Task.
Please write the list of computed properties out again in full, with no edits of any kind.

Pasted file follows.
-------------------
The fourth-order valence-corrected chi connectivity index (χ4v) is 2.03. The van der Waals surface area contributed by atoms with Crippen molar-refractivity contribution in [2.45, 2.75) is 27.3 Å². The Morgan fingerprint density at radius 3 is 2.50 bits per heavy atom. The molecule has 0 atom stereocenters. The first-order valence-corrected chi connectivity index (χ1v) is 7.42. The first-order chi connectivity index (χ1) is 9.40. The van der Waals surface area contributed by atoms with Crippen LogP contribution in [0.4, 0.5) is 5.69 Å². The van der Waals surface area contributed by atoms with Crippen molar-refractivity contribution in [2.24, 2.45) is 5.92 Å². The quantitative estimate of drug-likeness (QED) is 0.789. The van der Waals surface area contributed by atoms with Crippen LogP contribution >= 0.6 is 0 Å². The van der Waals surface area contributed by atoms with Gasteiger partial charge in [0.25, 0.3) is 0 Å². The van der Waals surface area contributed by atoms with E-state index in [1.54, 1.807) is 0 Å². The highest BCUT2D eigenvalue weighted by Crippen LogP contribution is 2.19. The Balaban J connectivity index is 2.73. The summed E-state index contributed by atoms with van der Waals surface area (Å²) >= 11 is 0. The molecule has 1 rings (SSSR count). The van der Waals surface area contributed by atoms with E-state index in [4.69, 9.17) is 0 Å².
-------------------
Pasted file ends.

The fourth-order valence-corrected chi connectivity index (χ4v) is 2.03. The van der Waals surface area contributed by atoms with Crippen molar-refractivity contribution in [2.45, 2.75) is 27.3 Å². The Morgan fingerprint density at radius 3 is 2.50 bits per heavy atom. The molecule has 0 atom stereocenters. The first-order valence-corrected chi connectivity index (χ1v) is 7.42. The first-order chi connectivity index (χ1) is 9.40. The van der Waals surface area contributed by atoms with Crippen LogP contribution in [0.4, 0.5) is 5.69 Å². The van der Waals surface area contributed by atoms with Crippen molar-refractivity contribution in [2.24, 2.45) is 5.92 Å². The quantitative estimate of drug-likeness (QED) is 0.789. The van der Waals surface area contributed by atoms with Crippen LogP contribution >= 0.6 is 0 Å². The van der Waals surface area contributed by atoms with Gasteiger partial charge in [0.25, 0.3) is 0 Å². The van der Waals surface area contributed by atoms with E-state index in [1.54, 1.807) is 0 Å². The highest BCUT2D eigenvalue weighted by Crippen LogP contribution is 2.19. The Balaban J connectivity index is 2.73. The summed E-state index contributed by atoms with van der Waals surface area (Å²) >= 11 is 0. The molecule has 1 rings (SSSR count). The van der Waals surface area contributed by atoms with E-state index in [4.69, 9.17) is 0 Å².